According to Venkatachalam, banks like the LVB, Karur Vysya Bank (KVB), Tamilnad Mercantile Bank (TMB), Karnataka Bank and others are largely regional banks steeped in their own tradition.

“Expanding them into unknown territories would result in trouble for them,” he said.

Citing the case of Kerala-based small-sized Dhanlaxmi Bank, Venkatachalam recalled that around 2008-2012, it made a loss of over Rs 850 crore as the top management brought it to serious problems in the name of modernising it.

He said with the intervention of the RBI, a change in top management, and strengthening its capital base, etc. and inducting some reputed people on the bank’s Board, Dhanlaxmi Bank turned around and earned profit.

As a part of turnaround, the bank closed down many of its branches in north Indian states, where inadequate controls landed it in problems, he said.

Venkatachalam said for the past two years, the Dhanlaxmi Bank is making profits with the profit for last fiscal being Rs 65 crore – the highest since the bank’s inception.

He pointed out the Kumbakonam-based City Union Bank, which is operating steadily, as an example of a well-run, small-sized old generation bank which was started in 1904.

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Govt may consider halving cess on domestic crude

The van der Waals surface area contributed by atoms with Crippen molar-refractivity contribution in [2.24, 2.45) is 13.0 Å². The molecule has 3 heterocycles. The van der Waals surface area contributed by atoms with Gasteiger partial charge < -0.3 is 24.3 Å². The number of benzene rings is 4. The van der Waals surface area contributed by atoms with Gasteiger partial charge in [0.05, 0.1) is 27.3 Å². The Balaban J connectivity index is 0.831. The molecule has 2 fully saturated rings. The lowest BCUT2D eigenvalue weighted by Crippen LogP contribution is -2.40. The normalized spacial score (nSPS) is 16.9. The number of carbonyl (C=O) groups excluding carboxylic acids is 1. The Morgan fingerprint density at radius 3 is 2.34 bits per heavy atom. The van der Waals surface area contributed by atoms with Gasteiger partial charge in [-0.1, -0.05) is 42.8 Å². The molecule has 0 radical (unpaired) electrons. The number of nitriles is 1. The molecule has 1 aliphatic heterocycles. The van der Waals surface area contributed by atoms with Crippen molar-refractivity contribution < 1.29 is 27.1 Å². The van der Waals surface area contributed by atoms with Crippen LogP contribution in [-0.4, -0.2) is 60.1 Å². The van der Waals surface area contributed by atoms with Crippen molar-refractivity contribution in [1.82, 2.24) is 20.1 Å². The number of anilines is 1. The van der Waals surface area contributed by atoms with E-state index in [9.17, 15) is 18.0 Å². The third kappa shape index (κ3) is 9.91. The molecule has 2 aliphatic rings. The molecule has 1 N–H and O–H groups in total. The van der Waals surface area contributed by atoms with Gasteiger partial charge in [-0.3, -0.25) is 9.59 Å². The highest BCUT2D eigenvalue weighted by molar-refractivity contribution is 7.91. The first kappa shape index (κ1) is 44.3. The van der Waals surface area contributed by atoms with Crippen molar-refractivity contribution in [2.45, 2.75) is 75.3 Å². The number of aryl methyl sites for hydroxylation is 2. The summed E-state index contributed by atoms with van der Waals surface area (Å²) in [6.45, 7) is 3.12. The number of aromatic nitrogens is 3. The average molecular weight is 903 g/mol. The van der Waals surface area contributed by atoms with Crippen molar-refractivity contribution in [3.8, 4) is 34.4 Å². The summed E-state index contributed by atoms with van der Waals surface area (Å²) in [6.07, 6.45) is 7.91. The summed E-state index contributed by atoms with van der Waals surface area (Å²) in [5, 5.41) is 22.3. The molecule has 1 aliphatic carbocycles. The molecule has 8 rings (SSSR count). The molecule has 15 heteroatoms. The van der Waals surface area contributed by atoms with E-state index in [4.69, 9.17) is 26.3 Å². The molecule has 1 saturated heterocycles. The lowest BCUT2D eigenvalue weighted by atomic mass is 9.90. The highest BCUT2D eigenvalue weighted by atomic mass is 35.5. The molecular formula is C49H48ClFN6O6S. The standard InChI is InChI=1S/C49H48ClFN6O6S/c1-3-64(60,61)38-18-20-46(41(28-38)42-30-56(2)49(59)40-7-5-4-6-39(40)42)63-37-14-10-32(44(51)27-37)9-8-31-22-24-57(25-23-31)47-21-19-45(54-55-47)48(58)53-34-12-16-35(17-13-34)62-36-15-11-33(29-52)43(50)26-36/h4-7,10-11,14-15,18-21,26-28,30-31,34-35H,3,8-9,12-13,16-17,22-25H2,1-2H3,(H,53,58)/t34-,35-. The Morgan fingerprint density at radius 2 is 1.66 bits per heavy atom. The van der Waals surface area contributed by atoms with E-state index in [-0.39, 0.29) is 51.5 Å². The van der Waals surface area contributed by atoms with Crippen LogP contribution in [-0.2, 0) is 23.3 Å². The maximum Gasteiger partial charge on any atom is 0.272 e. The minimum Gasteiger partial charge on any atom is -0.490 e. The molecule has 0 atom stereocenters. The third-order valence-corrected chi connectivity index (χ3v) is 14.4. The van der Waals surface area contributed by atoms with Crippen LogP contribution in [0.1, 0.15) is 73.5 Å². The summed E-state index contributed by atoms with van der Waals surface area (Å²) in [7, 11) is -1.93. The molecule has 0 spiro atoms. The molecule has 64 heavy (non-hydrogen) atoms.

The changes would also provide a level playing field to domestic companies as imported crude does not attract cess.

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New Delhi: The government may give a ‘Make in India’ push to oil and gas explorers, as it is considering a proposal to halve cess on domestic crude oil to encourage exploration activity and allow Covid-hit oil producers to protect their margins at a time when a glut in the market and suppressed demand is pushing down prices.

Cess on domestic crude is currently levied at the rate of 20 per cent of the value of oil. Official sources said that this may come to 10 per cent if a proposal given by the industry and the Oil Ministry is accepted by the Finance Ministry.

A top Oil Ministry official said that they are looking at extending tax concessions, along with reduction in oil cess and the Finance Ministry has been apprised of the matter for action.

Though the larger view is in favour of halving the cess, the exact quantum would be worked out later. The reduction in the levy has huge revenue implications as ONGC alone pays cess in excess of Rs 10,000 crore annually.

The changes would also provide a level playing field to domestic companies as imported crude does not attract cess.